With the ongoing goal of narrowing the gap between the creative and tech worlds, The Tribeca Film Festival introduced Tribeca Innovation Week this year. Incorporating the already established “Future of Film” series, the week also featured a
variety of events which emphasized collaboration between
and innovators in the film world, including Games for Change, Storyscapes and TFI Interactive.
Here are 8 highlights from the week which focused on how filmmakers are utilizing technology to create the the future of storytelling:
1. “Our world has changed so much since we started the festival. When you think back 12 years ago, there wasn’t Vine or Google. We weren’t talking about tweeting. The ways we communicated with each other and told our stories was vastly different.” — Jane Rosenthal, introducing two interactive films, “Possibilia” and “The Gleam”
2. “You have to join the dots between funding the work, supporting the work, distributing the work, exhibiting the work and building a community around the work.” – Ingrid Kopp, Director, Digital Initiatives, Tribeca Film Institute at TFI Interactive
3. “I see these human yearnings to virtualize reality fully and– when
are in the movie world, that magical border land, we’re in the realm of
the imagination where anything is possible. The appeal of cinema as the
most immersive technology is appealing because it allows us to soar at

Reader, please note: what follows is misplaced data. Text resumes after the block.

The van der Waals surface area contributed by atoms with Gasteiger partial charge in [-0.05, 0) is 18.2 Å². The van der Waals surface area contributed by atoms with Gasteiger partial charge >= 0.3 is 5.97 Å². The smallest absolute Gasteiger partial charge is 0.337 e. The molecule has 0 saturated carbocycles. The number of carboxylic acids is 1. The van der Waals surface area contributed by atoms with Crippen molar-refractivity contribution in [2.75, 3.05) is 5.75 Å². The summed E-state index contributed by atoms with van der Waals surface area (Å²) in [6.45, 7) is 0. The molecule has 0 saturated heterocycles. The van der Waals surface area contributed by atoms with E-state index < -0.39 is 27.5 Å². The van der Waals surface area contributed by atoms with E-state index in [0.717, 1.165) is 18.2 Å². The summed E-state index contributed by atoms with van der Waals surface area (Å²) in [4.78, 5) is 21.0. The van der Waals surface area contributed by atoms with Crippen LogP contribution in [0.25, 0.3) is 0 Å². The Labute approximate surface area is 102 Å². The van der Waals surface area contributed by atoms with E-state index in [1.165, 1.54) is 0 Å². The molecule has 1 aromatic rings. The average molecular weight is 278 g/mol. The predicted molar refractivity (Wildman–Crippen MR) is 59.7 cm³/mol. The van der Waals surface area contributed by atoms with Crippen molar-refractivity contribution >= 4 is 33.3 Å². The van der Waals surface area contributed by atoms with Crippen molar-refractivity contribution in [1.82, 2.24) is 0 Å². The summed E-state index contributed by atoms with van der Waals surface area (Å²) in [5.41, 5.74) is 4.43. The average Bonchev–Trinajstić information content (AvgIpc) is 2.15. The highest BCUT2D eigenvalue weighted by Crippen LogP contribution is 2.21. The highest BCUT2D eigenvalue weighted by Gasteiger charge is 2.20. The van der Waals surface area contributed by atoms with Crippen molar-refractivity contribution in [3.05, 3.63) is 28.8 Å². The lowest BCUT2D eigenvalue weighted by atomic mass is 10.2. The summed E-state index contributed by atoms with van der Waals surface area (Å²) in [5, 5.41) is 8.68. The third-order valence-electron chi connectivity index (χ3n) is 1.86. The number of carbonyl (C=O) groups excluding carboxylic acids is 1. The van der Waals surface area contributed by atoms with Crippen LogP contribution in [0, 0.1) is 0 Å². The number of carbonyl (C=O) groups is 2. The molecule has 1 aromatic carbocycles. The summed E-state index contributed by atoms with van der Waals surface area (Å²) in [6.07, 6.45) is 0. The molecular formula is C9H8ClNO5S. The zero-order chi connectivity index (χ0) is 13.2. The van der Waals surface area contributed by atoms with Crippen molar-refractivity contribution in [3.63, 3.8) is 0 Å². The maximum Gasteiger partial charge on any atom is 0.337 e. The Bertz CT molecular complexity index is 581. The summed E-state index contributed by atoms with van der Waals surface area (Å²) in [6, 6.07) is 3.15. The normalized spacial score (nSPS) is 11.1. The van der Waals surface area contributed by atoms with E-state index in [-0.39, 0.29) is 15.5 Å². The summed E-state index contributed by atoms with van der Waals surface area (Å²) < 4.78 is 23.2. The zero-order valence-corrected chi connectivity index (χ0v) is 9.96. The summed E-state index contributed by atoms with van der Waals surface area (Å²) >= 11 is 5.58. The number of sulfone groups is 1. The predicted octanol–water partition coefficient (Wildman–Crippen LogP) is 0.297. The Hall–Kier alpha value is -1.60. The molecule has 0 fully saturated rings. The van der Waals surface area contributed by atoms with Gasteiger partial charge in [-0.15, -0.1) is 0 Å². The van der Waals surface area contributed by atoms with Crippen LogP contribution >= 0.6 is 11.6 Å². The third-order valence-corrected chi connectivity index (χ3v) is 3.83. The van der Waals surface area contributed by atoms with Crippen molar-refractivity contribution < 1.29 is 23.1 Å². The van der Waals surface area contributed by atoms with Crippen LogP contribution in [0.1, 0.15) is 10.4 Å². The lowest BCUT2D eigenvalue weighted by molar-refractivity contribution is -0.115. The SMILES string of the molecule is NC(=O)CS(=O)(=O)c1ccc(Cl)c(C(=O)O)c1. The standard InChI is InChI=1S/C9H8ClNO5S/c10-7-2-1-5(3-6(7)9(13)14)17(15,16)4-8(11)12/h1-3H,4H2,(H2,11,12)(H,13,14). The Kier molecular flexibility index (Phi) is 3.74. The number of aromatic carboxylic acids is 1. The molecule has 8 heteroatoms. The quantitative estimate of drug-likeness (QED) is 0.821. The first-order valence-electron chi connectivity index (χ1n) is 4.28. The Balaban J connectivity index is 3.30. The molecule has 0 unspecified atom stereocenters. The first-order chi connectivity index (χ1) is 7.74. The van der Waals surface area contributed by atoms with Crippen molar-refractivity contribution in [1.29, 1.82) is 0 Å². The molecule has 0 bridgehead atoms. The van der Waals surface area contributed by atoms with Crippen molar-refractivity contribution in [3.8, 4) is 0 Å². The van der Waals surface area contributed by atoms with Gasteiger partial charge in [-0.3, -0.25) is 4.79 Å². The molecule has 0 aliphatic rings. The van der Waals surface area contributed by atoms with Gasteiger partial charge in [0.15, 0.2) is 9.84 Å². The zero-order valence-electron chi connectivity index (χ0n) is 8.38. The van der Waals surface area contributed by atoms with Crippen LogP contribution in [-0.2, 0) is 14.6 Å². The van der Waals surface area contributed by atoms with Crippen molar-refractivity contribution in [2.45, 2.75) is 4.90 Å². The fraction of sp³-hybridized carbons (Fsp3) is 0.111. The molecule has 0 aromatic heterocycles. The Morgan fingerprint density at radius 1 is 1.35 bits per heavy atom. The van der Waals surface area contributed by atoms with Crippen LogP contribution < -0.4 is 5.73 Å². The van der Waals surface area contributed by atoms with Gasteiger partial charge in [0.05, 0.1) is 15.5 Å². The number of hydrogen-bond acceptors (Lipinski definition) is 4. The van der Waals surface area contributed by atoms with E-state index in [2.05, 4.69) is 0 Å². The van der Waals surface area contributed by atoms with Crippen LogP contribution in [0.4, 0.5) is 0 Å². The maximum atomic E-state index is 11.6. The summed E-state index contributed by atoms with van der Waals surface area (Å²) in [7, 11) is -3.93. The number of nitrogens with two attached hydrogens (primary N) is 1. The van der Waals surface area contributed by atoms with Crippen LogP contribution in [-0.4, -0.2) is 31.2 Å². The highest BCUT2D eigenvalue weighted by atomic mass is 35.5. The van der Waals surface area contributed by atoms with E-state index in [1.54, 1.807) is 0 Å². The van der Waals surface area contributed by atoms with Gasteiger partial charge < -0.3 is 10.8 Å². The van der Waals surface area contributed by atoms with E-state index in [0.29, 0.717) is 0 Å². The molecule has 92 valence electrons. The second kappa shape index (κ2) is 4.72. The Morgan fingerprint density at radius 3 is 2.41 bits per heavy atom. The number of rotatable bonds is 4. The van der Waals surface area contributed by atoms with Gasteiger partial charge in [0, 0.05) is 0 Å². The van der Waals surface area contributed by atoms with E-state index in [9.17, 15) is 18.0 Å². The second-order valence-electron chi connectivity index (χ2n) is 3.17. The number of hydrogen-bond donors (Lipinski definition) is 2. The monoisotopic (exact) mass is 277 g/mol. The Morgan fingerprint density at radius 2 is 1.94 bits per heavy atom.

the speed of thought. One of the coolest ideas behind the film ‘Inception’
is that the entire film was widely reported on the internet to be a
metaphor for cinema. Cinema creates an artificial dream world and
invites the audience into that dream that we then fill with our
subconscious. We already have dream sharing technology. It’s called
cinema.” — filmmaker and futurist Jason Silva
4. “Every day we’re taking seemingly random events in our lives and finding
the narrative within it,” The Daniels, Daniel Scheinert and
Daniel Kwan, creators of interactive films “Possibilia” and “The Gleam” said. “We wanted to explore how we
could make films in which the viewer searches for the narrative instead
of being fed it. Interactivity is simply an opportunity to explore
themes we find very compelling. We didn’t set out to create anything
groundbreaking — we just want these films to be good stories like any
5. “Movies are awesome. Look where we are.
Films have nothing to worry about. There is no war going on. Film is not
going to lose. Television is not going to lose and theater is not going
to lose. No matter how much binge-watching there is…I don’t believe
anything is ever going to replace the feeling of sitting in a theater
with a bunch of strangers when the lights go down and something happens
on the stage or the screen.” But, he acknowledged, “maybe I’m living in
one of my own romantic fantasies.” — Aaron Sorkin
6. “We consider ourselves curators of great stories. Once upon a time, a
documentary was a film you saw in a movie theater, a news report was
something you watched on 60 Minutes. Now all of these things are
happening in the same place, and these labels and formats matter less
than they ever have. The content isn’t being described by the shape of
the container anymore.” – Upworthy’s co-founder Eli Pariser at “All The News That’s Fit to Shoot, Print…Or Tweet” panel.
7. “Cinema is a mirror we hold up to ourselves.” – filmmaker and futurist Jason Silva
8. “What is the pan or the close-up? How do we write this language of what it is? This is a whole new language.” — Nonny de la Peña, creator of “Use of Force,” part of Storyscapes, at TFI Interactive.
Below you can see the Storify version of TFI Interactive 2014:
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